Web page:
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Old 13-01-2013, 14:32   #250
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Re: Fibreglass vs Aluminium Impact Strength

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Originally Posted by europaflyer View Post
And a steel yacht would not have suffered similarly catastrophic damage?
Do not know. I have seen a lot off crumpled one but never one sliced like this.

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Originally Posted by carstenb View Post
Wow, now I know why I sold my first boat. It was 30 years old. the guy who bought it is probably at the bottom of the ocean looking up, after the boat dissolved......
well, not really, just saw him last summer sailing along fine.
Great news. So you reckon that the protective coatings on my boat should last 30 years + without showing sign of deterioration?
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Ever try to grind Kevlar? Or cut it with shears? Special tools are required.
Must be different types of Kevlar. The one I bought to reinforce the leading edge of the rudder was easily cut with scissor and Stanley knife.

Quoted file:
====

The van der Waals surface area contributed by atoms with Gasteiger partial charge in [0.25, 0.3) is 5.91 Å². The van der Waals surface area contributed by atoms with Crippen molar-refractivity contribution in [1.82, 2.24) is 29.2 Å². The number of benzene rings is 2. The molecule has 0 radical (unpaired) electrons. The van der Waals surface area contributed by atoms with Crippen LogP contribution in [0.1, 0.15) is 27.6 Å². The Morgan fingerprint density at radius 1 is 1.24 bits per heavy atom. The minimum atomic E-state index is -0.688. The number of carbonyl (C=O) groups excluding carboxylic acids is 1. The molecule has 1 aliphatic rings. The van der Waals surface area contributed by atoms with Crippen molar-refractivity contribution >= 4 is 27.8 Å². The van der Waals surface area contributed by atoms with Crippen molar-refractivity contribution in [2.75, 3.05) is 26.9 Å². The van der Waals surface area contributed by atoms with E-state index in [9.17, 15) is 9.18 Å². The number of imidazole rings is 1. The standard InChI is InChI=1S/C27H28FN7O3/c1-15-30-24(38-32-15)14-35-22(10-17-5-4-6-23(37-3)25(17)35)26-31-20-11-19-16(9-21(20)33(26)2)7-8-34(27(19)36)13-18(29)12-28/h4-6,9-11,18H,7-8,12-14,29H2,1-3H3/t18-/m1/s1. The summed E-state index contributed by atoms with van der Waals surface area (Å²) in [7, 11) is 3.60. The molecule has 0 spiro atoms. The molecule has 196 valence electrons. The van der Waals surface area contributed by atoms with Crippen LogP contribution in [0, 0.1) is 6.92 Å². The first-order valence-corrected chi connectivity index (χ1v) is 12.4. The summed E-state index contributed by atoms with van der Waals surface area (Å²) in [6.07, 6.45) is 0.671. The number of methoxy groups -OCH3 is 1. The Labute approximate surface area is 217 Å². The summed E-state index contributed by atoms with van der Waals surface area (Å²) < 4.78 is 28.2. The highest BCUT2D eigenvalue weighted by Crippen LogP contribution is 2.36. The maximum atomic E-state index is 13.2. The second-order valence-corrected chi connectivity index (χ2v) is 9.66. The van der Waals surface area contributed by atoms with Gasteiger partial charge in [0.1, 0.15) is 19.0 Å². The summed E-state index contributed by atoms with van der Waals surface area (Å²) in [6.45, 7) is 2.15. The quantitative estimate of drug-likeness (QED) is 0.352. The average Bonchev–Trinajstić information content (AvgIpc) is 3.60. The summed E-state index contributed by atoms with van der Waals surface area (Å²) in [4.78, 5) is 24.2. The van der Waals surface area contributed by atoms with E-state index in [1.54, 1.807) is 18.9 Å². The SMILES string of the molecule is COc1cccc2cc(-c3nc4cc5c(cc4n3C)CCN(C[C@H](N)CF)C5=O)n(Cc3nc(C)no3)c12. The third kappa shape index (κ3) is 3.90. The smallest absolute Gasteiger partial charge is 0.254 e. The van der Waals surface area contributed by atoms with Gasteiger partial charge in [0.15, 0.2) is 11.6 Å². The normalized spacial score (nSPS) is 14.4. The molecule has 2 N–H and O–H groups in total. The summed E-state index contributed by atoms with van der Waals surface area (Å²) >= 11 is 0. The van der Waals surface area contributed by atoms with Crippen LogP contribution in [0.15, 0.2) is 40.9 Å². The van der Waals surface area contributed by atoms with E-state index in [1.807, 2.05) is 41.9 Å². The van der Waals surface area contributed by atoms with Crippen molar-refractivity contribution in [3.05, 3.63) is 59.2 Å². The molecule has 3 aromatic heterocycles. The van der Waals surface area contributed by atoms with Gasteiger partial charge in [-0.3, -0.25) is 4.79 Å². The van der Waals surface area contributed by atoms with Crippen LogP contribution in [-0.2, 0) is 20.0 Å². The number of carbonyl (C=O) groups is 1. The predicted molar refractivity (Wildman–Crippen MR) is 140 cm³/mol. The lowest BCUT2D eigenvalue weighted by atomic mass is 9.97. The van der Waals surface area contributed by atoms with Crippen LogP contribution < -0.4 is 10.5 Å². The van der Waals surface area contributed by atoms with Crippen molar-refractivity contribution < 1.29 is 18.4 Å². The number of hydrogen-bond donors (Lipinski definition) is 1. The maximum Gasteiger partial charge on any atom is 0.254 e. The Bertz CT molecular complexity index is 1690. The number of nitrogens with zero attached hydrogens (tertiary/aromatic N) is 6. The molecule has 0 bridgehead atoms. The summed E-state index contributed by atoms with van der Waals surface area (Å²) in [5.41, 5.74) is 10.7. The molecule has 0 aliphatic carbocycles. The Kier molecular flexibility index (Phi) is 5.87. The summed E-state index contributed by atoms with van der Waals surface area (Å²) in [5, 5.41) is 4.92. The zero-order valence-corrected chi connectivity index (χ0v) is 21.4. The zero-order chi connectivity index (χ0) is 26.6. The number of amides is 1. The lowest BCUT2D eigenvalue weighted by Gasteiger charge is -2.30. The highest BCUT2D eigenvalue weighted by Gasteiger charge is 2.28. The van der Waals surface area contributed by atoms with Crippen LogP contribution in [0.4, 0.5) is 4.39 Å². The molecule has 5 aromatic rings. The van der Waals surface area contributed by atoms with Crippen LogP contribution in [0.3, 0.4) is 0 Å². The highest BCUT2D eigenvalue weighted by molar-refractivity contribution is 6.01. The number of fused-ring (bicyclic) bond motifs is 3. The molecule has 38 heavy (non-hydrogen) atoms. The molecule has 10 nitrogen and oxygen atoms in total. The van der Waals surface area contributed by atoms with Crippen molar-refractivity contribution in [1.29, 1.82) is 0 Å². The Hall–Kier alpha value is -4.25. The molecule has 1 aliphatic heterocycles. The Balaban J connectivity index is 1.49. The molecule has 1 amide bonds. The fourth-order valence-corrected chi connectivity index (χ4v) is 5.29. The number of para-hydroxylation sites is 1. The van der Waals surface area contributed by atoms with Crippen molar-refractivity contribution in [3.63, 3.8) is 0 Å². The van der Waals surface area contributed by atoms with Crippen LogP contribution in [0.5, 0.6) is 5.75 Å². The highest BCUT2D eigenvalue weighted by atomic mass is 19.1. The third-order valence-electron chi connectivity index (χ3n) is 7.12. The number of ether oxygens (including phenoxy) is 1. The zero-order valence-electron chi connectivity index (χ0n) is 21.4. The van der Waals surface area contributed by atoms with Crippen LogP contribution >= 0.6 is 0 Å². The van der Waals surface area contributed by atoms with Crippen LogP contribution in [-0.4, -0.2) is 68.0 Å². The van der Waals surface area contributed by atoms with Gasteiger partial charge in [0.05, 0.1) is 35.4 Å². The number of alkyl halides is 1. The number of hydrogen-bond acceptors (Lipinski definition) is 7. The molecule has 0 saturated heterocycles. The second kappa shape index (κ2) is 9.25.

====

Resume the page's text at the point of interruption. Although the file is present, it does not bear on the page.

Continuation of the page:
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Originally Posted by silverp40 View Post

Getting rid of a boat is shockingly quick and not fun to watch -

Steel is usually harder and gets cut up with a torch/plasma cutter, depending on size of boat.
A 230mm angle grinder with a thin inox cutting wheel is much faster, will cut SS, less heat, less chance for the paint to catch fire (does not affect the steel but protective coatings do burn the same than GRP boats) but make a lot of noise.
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Old 13-01-2013, 15:19   #251
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Re: Fibreglass vs Aluminium Impact Strength

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Originally Posted by chala View Post
Must be different types of Kevlar. The one I bought to reinforce the leading edge of the rudder was easily cut with scissor and Stanley knife.


Helps if you do more than an amateur amount of work with it. Sure, regular shears will cut kevlar cloth-for a few feet- before they are dull. If you actually build things with these materials, special tools are required.


Kevlar: Woven - Scissors | Cutters | Trimmers | Cutting Tools - Wolff Industries, Inc.
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Old 13-02-2013, 06:02   #252
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Re: Fibreglass vs Aluminium Impact Strength

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If I wanted to lie naked on my decks, I would not want a metal boat.
Steve
Why?
Steel is a good heat conductor and dissipates it well. The submerged surface of a boat sinks the heat well. By comparison it is nearly 12 degree C colder than plywood.